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Published on October 19th, 2011 | by Frosty Peaches


A Different Way To Think About Losing

A few weekends ago, my home team played in our league championship game. We were not victorious.

I come from a background of music – I enjoy collaboration and creative people coming together to play something together – many pieces making up a whole experience. Music is rarely a competition. I don’t come from a sports background where there is a winner and a loser at the end of the night.

I like to say that I am not competitive, but the truth is I am ultra competitive. In fact, I find losing something that I care about to be so painful I would rather not care at all. So I enjoy practicing more than I enjoy games, because the only thing on the line there is the improvement and growth of my personal skills.

But on Sunday morning – after the events of the night before had started to fade into the past – I woke up and cried. The pain of losing something I really cared about was so intense. In fact, I wept all day on Sunday and I was surprised at how much I felt about this game.

I am fortunate that my parents are awesome and that I get along well with them. They are both in professions dealing with mental health, and my dad is a doctor of clinical psychology. I met with my dad and step-mom for coffee later on Sunday evening, and talked about my experience that day – that I was actually really depressed about the loss.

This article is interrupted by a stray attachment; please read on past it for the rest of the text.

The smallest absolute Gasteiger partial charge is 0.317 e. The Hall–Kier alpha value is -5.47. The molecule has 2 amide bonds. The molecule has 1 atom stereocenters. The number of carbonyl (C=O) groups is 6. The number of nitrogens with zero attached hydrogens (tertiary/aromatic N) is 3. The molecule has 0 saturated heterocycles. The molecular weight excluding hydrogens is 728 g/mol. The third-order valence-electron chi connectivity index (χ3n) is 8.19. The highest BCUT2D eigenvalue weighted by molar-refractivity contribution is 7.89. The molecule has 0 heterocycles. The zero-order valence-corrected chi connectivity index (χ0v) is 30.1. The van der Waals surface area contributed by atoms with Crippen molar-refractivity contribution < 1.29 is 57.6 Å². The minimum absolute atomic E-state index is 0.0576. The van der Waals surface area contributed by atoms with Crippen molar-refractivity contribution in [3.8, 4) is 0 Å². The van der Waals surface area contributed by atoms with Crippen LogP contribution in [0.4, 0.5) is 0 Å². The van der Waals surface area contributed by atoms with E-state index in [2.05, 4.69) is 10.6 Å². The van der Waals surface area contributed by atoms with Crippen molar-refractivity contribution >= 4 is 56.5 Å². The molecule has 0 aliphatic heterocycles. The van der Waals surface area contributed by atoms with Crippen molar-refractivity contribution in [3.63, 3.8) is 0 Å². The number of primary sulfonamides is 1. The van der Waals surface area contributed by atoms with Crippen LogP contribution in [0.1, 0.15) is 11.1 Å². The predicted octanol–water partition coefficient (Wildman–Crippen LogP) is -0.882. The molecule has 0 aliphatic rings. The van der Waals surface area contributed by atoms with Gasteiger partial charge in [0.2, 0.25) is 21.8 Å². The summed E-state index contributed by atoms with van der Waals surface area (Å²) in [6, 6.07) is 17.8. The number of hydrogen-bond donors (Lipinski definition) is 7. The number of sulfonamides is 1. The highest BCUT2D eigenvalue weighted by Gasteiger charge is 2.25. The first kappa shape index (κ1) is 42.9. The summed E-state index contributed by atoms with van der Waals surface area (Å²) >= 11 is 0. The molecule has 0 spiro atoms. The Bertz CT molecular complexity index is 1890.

My dad, who is brilliant and sought-after in his profession, said to me quite plainly, “Lara, you are thinking about this wrong”.

My dad isn’t able to come to all of my games, but he sat there proudly the night before and watched as the 2200 people in the audience roared with excitement jam after jam. He watched after the game was over as people came up and asked to pose for pictures with me, and kids come over and ask me to sign their program. He watched as unfamiliar people from the very young to very old come over and talk to me about how amazing the event was.

My dad said “You know Lara, some people have hard lives or a very deep sadness, but on a Saturday night, they are able to come out and for a few hours they can forget their problems and cheer for roller derby”.

“You, and everyone in the sport, are building a house in heaven for yourself with all of the joy that you bring to people in the community. Stop thinking about how many points you failed to score, and remember that you are changing people’s lives for the better.”

I’d be lying if I said I didn’t cry again – one last time that day – but this time it wasn’t about losing the game, it was about the blessings that I have received because I am a part of the roller derby community. I’d also be lying if I said there won’t be games that hurt to lose in the future, but I hope I remember these words from my father when it does happen and that any tears I cry are brief and full of thanks.

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